As torrentially moving as Pixar’s same-year wellspring of necessary depression Inside Out was, the sadness in The Peanuts Movie is, if not more nuanced, undeniably more lived-in; rather than literalizing everything by making the film “about” emotion, the film instead allows varying sentiments and mental states to infuse their way into the narrative, rather than being the crux of it. Even the slightest gestures – most notably the indecipherable verbal scrawl of the adults that the children render themselves perky-eared in hope of clarifying – suggest children on the daily trudge yet somehow enlivened by the possibility of understanding other worldviews. The conclusion, a little staid and obvious and not nearly saddened enough, nonetheless reflects the necessity of understanding that one’s vision of “self-improvement” might be deceptively limited and rooted in cultural standards that other people just don’t acclimatize to. Listening, rather than acting, can be a principle of life.
And this is without the animation, a 3D reinterpretation (more than a simulacrum) of the classically static style of the comic strip and the animated specials; the CGI isn’t an enemy of classicism here, but a wistful hairpin turn toward a new variation on the static swivels and herky-jerky casualness of the original style. Pastel, soft-colored hues undercut the emotional distress and suggest a dreamlike, haze-infused world. And the film’s willingness to commit to a primarily 2D plane of action, a theoretically alienating stylistic gesture often stigmatized in the animation realm, is startlingly radical in its desire to sacrifice clarity and concision for a jittery vision of childlike-being where the low-frame count suggests movement interspersed with stillness, rather than the constant graceful mania of nominally more technically adept motion pictures.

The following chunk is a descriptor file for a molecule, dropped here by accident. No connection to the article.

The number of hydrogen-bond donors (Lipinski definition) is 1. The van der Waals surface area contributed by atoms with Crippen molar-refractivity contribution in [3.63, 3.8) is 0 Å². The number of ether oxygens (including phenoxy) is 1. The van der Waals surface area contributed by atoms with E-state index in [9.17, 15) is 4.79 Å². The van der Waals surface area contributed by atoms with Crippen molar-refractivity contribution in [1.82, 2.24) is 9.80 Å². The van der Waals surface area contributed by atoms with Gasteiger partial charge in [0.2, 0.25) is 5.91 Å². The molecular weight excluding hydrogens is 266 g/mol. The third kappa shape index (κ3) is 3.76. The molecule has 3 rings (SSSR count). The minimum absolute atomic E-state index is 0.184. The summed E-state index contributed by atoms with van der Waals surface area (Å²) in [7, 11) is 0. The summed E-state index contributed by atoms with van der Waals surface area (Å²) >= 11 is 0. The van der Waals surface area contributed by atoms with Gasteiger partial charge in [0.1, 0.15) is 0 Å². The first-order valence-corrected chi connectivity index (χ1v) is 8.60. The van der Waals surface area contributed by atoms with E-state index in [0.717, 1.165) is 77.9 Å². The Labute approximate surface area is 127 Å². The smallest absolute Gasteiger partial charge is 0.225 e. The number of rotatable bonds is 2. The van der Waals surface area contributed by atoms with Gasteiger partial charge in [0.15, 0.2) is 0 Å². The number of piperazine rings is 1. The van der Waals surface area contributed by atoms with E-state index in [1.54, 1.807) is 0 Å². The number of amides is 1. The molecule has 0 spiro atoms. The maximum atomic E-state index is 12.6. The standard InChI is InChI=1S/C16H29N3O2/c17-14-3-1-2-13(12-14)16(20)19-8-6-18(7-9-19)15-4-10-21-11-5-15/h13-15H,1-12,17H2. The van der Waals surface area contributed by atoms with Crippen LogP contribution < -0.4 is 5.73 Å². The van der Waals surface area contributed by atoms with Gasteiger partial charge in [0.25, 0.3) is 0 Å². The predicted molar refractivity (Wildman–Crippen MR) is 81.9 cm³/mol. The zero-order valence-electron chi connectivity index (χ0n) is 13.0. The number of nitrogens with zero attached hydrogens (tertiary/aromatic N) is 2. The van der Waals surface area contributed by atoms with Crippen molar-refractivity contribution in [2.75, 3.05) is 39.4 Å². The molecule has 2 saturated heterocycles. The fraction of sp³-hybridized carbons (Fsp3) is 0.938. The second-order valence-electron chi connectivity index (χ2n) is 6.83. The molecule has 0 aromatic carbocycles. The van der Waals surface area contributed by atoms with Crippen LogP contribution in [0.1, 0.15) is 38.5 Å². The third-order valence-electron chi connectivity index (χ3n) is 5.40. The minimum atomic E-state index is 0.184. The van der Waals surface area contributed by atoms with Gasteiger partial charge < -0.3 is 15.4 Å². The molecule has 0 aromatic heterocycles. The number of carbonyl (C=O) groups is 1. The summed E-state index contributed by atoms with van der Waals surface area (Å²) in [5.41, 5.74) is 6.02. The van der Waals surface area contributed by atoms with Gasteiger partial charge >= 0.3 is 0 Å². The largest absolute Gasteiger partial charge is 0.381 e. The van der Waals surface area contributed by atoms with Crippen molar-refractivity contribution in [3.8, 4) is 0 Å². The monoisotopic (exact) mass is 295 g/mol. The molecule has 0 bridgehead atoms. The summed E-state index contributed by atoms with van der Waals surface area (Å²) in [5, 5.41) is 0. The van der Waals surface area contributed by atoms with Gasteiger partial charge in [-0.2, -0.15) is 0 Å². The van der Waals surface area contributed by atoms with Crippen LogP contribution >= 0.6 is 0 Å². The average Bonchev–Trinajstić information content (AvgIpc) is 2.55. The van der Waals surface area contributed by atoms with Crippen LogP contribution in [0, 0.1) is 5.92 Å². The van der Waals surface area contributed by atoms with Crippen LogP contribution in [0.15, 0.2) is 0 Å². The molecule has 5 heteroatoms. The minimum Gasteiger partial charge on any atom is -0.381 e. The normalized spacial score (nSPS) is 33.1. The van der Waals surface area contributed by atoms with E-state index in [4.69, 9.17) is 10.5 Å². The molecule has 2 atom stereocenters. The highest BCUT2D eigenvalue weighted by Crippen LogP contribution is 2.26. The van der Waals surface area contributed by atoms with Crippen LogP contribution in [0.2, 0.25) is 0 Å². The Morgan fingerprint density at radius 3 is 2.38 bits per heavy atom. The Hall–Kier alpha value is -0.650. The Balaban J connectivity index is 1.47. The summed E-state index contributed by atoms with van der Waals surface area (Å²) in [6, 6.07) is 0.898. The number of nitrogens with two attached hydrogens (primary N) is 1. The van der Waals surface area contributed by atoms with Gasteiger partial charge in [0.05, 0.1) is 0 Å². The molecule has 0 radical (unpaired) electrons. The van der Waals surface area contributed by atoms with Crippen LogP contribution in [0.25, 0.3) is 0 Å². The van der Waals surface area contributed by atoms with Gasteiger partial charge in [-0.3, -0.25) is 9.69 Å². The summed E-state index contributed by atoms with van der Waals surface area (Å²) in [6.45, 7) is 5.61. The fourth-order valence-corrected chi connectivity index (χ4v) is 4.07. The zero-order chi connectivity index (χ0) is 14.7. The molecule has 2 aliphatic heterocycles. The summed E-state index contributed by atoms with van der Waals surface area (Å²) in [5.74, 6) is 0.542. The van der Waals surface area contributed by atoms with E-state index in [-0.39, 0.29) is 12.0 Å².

Throughout, Bill Melendez’ cackling intrusions as Charlie Brown’s raffish rapscallion of a dog Snoopy provide comic interludes (Melendez’ voice is resurrected from vocal clips throughout the years of having voiced the character). His dreams of serving as the WWI pilot The Red Baron, throttling the film into a more unrestrained 3D realm, are candy-coated and most likely to recollect images of Blue Sky’s other, more manic works. But in those films the style was the norm, an assumption of life. Here it is repurposed as an escape, a liberating principle, imagination literally installing a more fluid and some would say “complete” animation style. It’s a beautiful marriage of fluctuating form to the film’s content, an exploration of dreaming and desire through animation that literally breaks from its own preordained reality stylistically to circumvent the fences of life itself.